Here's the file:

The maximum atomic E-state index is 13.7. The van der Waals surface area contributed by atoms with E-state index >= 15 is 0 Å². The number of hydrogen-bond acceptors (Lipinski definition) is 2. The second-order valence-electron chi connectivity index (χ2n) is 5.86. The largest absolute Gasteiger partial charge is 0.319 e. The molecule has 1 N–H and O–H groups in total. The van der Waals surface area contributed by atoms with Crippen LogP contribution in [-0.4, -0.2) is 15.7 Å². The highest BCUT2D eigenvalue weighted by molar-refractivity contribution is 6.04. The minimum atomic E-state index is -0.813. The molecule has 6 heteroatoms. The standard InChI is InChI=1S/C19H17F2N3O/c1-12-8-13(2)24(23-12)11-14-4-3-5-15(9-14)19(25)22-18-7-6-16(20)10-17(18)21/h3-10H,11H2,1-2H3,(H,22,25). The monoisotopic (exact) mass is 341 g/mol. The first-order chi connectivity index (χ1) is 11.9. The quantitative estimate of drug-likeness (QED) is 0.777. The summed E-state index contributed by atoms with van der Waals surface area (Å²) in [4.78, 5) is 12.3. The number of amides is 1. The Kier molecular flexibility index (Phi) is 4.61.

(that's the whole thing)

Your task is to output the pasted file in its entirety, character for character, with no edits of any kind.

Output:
The maximum atomic E-state index is 13.7. The van der Waals surface area contributed by atoms with E-state index >= 15 is 0 Å². The number of hydrogen-bond acceptors (Lipinski definition) is 2. The second-order valence-electron chi connectivity index (χ2n) is 5.86. The largest absolute Gasteiger partial charge is 0.319 e. The molecule has 1 N–H and O–H groups in total. The van der Waals surface area contributed by atoms with Crippen LogP contribution in [-0.4, -0.2) is 15.7 Å². The highest BCUT2D eigenvalue weighted by molar-refractivity contribution is 6.04. The minimum atomic E-state index is -0.813. The molecule has 6 heteroatoms. The standard InChI is InChI=1S/C19H17F2N3O/c1-12-8-13(2)24(23-12)11-14-4-3-5-15(9-14)19(25)22-18-7-6-16(20)10-17(18)21/h3-10H,11H2,1-2H3,(H,22,25). The monoisotopic (exact) mass is 341 g/mol. The first-order chi connectivity index (χ1) is 11.9. The quantitative estimate of drug-likeness (QED) is 0.777. The summed E-state index contributed by atoms with van der Waals surface area (Å²) in [4.78, 5) is 12.3. The number of amides is 1. The Kier molecular flexibility index (Phi) is 4.61.